Reports continue to indicate that epidemic situation is still improving. Soda fountains and schools remain closed, and probably will remain so for one more week.

October 17, 1918

Superintendent of Health Chapin feels confident that the epidemic is waning, and expects a vigorous decline in severity in the following week. The Board of Aldermen decides to continue public gathering place closures as a precaution against influenza. Two members of the Providence Police Department die at City Hospital.

October 21, 1918

The death count continues to be high, but the number of new daily cases is decreasing.

October 23, 1918

Reports from City Hall indicate that the epidemic is waning and that conditions are rapidly improving.

October 24, 1918

School buildings are prepared for resumption of classes. The Board of Aldermen decides to lift the ban tomorrow.

October 25, 1918

At midnight, the ban on public and parochial schools, churches, theaters, movie houses, and other public indoor gatherings is removed.

October 26, 1918

The quarantine at Brown University is to be continued for at least another week and possibly longer.

October 28, 1918

Schools reopen with high attendance after a three-week closure.

November 1, 1918

For the first time since the epidemic began, there are no reports of new cases for the last 24 hours.

December 7, 1918

Reports from city physicians indicate that Providence, like other cities, is now experiencing a mild second wave of the epidemic.

December 8, 1918

The situation at Brown University has not lessened in the past 24 hours.

December 13, 1918

Superintendent of Health Chapin assigns school nurses to investigate reports that hundreds of children are ill. Illness among teaching staff continues to be a problem.

December 15, 1918

Superintendent of Health Chapin determines that while there are many cases of illness in the schools, the numbers are no greater than normal during this type of weather. However, influenza is still not a reportable disease, so there is no way of knowing for sure how widespread or bad the new wave is.

December 26, 1918

The State Board of Health makes influenza a reportable disease.

December 27, 1918

Superintendent of Health Chapin sends notices to all doctors in Providence, notifying them of the new State Board of Health requirement to report influenza cases daily to his office.

December 28, 1918

Superintendent Winslow requires school principals to report the number of students absent daily in an effort to maintain knowledge of influenza transmission. Due to new wave of influenza cases, Mayor Gainer may call upon the Board of Aldermen to exercise its powers as a board of health.

December 31, 1918

Superintendent of Health Chapin issues a reminder to take precautions including taking care when in public, resting, and avoiding crowds.

January 2, 1919

Mayor Gainer says he intends to discuss a public gathering ban with the town’s aldermen on the upcoming Monday (1/6).

January 3, 1919

Less than half of the city’s doctors are complying with the order to report cases, making it difficult to determine the extent of the epidemic. Rhode Island Hospital is under quarantine due to the large number of influenza cases.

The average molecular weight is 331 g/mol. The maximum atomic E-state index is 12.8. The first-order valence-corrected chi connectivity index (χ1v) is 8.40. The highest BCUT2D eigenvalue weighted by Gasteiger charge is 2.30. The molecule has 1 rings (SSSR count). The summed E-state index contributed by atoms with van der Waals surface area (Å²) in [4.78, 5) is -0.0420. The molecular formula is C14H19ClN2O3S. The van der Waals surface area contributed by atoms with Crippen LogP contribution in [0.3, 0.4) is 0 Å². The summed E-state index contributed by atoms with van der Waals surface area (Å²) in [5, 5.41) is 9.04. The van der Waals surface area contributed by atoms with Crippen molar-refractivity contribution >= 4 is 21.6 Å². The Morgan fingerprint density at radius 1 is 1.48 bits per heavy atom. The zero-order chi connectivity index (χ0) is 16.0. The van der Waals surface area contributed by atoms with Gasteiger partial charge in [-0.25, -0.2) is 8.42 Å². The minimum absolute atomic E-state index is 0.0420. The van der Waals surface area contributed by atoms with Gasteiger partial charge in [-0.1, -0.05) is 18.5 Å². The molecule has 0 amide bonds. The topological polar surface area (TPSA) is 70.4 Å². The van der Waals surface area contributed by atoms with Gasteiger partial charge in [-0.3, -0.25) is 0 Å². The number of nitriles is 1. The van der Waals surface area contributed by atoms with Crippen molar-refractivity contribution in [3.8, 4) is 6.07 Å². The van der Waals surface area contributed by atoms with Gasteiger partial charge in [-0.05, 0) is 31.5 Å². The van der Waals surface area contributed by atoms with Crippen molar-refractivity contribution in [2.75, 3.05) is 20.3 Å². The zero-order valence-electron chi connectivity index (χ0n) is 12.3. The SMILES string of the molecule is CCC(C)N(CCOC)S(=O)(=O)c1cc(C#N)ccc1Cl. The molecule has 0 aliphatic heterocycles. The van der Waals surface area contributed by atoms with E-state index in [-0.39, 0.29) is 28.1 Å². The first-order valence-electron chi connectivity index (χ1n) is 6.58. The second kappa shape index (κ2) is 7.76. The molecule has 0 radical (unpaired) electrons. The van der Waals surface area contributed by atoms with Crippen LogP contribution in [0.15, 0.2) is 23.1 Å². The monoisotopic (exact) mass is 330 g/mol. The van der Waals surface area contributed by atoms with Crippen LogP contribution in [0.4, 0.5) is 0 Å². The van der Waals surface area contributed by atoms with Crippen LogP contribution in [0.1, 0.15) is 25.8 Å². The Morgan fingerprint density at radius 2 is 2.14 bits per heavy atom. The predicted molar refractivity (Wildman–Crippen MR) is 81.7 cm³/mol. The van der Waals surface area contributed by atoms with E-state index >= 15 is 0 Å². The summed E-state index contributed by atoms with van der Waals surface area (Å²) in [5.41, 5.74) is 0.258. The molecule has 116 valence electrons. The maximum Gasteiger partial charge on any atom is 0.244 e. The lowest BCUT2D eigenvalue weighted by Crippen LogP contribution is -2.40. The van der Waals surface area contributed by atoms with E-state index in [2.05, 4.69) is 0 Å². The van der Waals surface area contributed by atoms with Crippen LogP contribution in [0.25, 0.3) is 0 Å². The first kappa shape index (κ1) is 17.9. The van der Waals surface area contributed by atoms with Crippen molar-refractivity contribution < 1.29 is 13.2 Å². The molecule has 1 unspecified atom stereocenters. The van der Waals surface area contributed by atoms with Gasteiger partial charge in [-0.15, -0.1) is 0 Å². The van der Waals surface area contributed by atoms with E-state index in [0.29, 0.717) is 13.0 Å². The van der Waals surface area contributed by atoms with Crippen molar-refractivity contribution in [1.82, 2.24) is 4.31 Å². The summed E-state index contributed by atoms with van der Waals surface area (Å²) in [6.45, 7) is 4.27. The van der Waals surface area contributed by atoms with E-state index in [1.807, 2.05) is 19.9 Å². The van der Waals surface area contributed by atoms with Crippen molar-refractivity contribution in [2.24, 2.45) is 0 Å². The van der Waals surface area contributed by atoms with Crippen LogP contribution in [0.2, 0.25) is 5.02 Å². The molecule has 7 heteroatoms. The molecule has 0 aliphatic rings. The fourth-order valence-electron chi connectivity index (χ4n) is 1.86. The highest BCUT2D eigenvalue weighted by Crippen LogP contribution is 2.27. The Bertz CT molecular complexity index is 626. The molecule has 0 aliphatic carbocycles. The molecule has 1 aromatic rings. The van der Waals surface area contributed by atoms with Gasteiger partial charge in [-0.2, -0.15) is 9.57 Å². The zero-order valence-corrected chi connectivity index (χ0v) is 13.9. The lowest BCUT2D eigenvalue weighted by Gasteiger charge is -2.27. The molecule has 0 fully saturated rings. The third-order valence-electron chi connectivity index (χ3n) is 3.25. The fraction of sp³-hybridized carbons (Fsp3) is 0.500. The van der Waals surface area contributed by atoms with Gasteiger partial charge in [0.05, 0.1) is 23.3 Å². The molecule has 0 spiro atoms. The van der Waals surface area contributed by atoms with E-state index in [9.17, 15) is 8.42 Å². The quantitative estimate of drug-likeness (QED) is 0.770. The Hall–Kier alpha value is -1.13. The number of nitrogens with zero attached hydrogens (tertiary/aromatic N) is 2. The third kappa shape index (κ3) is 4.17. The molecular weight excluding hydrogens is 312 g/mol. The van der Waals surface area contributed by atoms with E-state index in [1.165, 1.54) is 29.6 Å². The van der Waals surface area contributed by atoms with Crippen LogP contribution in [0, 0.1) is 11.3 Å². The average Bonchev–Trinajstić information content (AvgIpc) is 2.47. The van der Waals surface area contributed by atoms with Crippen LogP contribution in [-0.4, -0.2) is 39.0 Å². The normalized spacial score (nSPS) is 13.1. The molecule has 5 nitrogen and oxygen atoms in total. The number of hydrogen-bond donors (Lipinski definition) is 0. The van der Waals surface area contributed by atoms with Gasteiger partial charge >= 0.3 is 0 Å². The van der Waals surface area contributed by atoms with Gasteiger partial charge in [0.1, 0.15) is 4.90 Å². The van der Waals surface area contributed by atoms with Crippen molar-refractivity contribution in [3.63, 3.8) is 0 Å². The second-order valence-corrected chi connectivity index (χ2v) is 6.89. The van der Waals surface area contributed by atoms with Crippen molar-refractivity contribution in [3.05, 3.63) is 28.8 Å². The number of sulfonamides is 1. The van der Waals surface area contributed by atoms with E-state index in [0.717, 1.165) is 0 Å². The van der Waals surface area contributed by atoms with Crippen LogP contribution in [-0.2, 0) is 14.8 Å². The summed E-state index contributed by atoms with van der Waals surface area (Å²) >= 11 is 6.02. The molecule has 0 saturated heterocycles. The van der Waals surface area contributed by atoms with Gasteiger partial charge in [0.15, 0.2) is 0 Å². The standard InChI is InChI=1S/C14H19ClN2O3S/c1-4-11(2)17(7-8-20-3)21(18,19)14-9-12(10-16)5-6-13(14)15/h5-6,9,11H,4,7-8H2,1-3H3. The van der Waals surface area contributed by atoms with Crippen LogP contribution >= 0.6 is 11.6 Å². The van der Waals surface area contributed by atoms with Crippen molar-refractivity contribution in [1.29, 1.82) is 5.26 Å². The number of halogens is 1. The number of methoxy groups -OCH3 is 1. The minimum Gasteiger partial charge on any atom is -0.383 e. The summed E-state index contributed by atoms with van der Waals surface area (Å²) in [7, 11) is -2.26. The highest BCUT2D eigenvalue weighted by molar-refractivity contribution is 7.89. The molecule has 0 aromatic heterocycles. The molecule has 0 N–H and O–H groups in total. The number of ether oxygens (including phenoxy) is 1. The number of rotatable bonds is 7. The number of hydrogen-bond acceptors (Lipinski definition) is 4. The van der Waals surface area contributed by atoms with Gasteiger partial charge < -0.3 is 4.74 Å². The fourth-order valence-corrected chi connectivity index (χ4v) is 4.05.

January 4, 1919

Superintendent Winslow reports today that 7,200 school children were absent from city schools on Thursday (1/2). This represents nearly one-fourth of the entire school enrollment.

January 5, 1919

Superintendent Winslow reports that the absence rate in some schools is nearly 50%. One-third of all school children are absent, and it is possible that schools will be closed again.

January 7, 1919

The Board of Aldermen holds a meeting to discuss the new outbreak of influenza. Despite a 2-hour discussion there is little interest in issuing another closure order. The Board adjourns without taking any action.

January 9, 1919

Superintendent Winslow sends a request to school principals asking for information as to the number of students home with actual illness. Approximately two-thirds of Providence physicians are not submitting reports regularly. Prosecutions may follow.

January 11, 1919

City Solicitor Elmer S. Chace sends warnings to noncompliant physicians for not reporting cases.

January 13, 1919

Schoolteachers are to be instructed in taking the temperature of children who appear ill. The Board of Health is to furnish thermometers.

January 14, 1919

Nearly 1,000 members of the Woman’s Committee of Civic Welfare are to begin a partial survey of epidemic conditions in Providence. They will do home visits in all parts of the city and report their findings to the Board of Health.

January 16, 1919

11 deaths and 96 cases are reported for the day.

January 19, 1919

Superintendent of Health Chapin believes that the epidemic is abating.

January 31, 1919

Four deaths and 30 cases are reported for the day.

February 5, 1919

For the first time in any 24-hour period since the current wave of the epidemic began, there are no new cases reported.

February 10, 1919

Alfred M. Coats, the Providence Society for Organizing Charity, requests donations for the Society’s emergency fund, which is depleted due to the epidemic. The Society’s influenza expenditures up to January 1 totaled $1,880. As a result of the hardships the epidemic has caused, there are many children in the city who are underfed, and many of them are under the care of the Society.